Mar 31, 2010

I'm Awesome! There, I Said It.

It's not by coincidence that I've decided to write this post on the day of my 26th birthday; although birthdays alone don't really make anyone awesome. In fact, feeling special about your birthday is similar to feeling special about breathing - we all do it, although I suppose in both cases if you're not able to enjoy your birthday or breathing chances are it's because you're not around anymore for it to matter.

What's really inspired me to write this is a recognition that it's become trendy - now more than ever - to feel under-appreciated; to be the anti-alpha male. The songs we listen to, the movies and TV we watch, and even the way we express ourselves online; self pity, begrudging the state of daily life, and feeling like things just aren't set up for us to be who we want to be. Hell, Michael Cera has made a film career out of specifically playing this character hasn't he?

My feelings towards this are that, sure, there's a lot of problems that need fixing and even a lot to generally feel bad about. But then why not do something? At the heart of the matter, I feel like the people who would rather dwell on how shitty things are (especially from a middle class perspective) are the same people who would open a fridge full of food and tell you there's nothing to eat. The problem isn't a lack of choice or options, the problem is people feeling like they should be exempt from putting in the effort.

Like a scene I recently watched in Six Feet Under, Ruth tells her daughter something like, "you're under the misguided impression that life owes you something". That's exactly the problem, we should all know it doesn't.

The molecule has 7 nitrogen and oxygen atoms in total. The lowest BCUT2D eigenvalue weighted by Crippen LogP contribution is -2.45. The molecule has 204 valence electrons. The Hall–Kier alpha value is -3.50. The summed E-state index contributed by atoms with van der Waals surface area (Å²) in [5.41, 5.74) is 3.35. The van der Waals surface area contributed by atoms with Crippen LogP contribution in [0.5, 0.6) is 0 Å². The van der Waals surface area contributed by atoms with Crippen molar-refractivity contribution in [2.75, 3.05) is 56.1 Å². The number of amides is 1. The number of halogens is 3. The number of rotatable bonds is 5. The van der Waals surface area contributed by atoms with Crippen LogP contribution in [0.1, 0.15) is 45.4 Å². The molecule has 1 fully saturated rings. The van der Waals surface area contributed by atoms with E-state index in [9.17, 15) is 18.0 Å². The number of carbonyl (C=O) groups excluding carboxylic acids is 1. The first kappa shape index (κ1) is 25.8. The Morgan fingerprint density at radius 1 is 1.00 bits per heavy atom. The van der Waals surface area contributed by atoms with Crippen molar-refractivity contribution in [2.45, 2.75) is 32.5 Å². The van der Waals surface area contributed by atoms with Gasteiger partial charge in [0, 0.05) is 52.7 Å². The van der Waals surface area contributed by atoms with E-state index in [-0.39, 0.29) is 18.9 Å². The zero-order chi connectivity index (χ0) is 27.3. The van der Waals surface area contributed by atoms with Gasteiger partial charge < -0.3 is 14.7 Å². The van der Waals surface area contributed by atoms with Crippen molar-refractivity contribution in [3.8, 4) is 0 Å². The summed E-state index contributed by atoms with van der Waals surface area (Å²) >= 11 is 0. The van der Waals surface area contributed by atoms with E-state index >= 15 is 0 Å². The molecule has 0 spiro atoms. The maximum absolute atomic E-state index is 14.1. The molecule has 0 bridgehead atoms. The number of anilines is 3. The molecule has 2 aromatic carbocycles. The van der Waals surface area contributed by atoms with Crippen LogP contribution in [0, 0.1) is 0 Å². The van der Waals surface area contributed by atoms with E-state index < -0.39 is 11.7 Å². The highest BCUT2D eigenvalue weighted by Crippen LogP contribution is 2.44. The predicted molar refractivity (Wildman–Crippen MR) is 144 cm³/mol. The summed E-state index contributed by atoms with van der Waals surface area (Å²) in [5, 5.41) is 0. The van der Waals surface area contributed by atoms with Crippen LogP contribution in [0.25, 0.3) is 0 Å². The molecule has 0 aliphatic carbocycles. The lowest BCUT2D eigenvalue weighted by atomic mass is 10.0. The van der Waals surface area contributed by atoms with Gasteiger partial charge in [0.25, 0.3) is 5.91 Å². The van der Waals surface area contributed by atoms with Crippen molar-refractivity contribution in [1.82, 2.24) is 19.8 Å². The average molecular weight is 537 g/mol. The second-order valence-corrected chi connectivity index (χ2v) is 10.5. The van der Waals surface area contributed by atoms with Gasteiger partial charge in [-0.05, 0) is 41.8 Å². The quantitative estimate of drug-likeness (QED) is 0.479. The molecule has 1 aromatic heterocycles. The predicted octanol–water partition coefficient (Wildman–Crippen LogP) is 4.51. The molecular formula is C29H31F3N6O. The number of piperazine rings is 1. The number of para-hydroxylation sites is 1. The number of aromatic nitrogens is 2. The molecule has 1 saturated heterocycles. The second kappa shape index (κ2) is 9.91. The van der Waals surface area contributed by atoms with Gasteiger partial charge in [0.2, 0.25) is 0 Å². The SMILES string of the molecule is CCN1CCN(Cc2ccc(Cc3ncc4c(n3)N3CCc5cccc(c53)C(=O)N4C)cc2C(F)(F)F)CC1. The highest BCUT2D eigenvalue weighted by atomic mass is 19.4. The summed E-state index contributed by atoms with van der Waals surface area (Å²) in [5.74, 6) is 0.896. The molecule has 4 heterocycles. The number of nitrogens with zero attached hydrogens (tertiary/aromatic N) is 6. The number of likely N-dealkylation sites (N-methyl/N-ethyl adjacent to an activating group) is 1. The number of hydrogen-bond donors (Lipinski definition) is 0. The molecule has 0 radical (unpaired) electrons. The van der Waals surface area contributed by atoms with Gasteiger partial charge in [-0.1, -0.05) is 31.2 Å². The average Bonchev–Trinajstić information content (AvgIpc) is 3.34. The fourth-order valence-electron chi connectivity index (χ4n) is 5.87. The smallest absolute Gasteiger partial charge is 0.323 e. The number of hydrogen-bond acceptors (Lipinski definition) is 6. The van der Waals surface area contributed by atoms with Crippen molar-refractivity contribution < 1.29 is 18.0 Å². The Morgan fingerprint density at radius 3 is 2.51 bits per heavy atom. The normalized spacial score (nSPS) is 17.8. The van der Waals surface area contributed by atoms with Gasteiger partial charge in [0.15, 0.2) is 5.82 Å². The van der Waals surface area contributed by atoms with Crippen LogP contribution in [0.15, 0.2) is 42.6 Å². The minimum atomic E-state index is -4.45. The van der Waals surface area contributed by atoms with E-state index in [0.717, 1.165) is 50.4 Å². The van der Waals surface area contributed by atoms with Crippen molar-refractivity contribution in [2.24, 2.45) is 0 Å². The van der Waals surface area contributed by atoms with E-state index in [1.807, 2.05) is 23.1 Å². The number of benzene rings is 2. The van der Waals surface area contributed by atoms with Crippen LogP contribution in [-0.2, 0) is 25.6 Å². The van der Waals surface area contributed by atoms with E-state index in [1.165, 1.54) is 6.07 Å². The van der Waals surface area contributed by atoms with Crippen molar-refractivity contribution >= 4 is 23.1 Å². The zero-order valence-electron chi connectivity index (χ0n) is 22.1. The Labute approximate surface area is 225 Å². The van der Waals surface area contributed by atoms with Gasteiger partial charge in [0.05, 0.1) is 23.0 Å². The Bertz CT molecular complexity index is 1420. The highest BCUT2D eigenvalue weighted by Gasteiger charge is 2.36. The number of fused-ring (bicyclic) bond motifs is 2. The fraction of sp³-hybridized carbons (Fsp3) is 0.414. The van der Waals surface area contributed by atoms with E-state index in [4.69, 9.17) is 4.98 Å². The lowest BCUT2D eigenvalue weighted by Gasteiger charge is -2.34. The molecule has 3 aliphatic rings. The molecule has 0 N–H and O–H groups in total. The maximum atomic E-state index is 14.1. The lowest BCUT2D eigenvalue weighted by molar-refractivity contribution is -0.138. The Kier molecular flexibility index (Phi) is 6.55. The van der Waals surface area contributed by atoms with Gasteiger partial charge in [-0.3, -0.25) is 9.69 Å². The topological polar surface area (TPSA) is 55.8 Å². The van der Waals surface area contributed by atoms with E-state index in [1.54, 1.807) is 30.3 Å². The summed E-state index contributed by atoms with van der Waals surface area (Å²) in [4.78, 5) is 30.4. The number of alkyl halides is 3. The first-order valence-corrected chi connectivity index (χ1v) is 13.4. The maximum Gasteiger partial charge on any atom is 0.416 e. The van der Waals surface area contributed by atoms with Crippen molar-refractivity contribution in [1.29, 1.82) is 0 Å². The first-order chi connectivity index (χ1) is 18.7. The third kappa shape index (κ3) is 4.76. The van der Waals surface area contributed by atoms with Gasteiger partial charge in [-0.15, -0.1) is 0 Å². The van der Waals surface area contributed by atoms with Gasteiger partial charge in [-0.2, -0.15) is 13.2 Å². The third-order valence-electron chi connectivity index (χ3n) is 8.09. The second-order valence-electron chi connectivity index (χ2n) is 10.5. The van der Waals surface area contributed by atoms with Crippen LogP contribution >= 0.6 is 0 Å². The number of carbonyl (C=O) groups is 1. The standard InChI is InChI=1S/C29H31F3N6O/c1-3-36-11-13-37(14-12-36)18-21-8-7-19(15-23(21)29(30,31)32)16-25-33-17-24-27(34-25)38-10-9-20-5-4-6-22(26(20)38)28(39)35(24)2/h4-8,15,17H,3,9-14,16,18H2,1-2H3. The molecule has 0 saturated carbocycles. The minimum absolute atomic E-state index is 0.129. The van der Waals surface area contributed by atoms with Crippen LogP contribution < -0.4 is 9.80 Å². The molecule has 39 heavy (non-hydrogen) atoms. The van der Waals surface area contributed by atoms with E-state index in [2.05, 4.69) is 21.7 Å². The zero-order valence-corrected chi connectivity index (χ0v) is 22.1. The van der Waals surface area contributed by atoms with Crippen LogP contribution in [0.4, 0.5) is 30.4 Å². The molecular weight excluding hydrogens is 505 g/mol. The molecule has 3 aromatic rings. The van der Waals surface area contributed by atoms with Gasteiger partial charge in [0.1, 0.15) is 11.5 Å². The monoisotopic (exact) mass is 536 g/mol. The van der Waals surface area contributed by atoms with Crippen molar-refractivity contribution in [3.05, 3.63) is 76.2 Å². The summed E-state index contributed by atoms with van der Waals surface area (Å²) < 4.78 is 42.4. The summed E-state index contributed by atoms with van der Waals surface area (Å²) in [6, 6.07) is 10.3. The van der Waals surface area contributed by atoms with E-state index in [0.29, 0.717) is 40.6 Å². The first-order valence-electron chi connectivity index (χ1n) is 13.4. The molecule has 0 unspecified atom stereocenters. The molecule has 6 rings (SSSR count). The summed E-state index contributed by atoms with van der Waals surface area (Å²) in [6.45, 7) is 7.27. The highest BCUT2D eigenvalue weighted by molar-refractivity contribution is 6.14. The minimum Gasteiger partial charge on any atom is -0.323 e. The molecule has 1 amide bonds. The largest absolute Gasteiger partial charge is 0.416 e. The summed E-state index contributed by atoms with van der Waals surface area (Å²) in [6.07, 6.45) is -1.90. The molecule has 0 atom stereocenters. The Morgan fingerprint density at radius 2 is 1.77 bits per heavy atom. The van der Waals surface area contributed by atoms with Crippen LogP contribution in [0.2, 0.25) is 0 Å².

What I find interesting is that people who often take this stance are actually quite priveleged (in more than just a monetary sense). I think the mentality of being under-appreciated comes as much from being bored as it does from actually having a problem.

My point is that even when we're put in a corner, there's almost always at least two choices we can make. I've debated this continually. Just in terms of Editing Luke, my blog could be more popular, I could have more video views, etc. but then I look around. This all took so much work, and there's still so much more to do.

I've spent years addressing the things that bug me (and continue to). I've expressed myself candidly, I've shared, I've used this as an excuse to connect with strangers, etc. Day by day things have transitioned and I'm finding myself in an incredible position these days, valued both professionally and individually. After all the learning and humility it's required just to get this far, I'm genuinely proud of myself - I'm awesome! There, I said it, haha.

I'll also continue to lose from time to time. But, you know, that's part of being human, it's part of the challenge that keeps things interesting. It's worth striving for something than sitting around thinking about how your one attempt didn't work out. I think it's fitting that I quote a guy like Charlie Chaplin, someone who literally made his fortune playing 'the Tramp', the underdog, saying, "Failure is unimportant. It takes courage to make a fool of yourself".

So buck up folks, and may you also find a new way to make a fool of yourself today. I think we'll all feel a bit better because of it.

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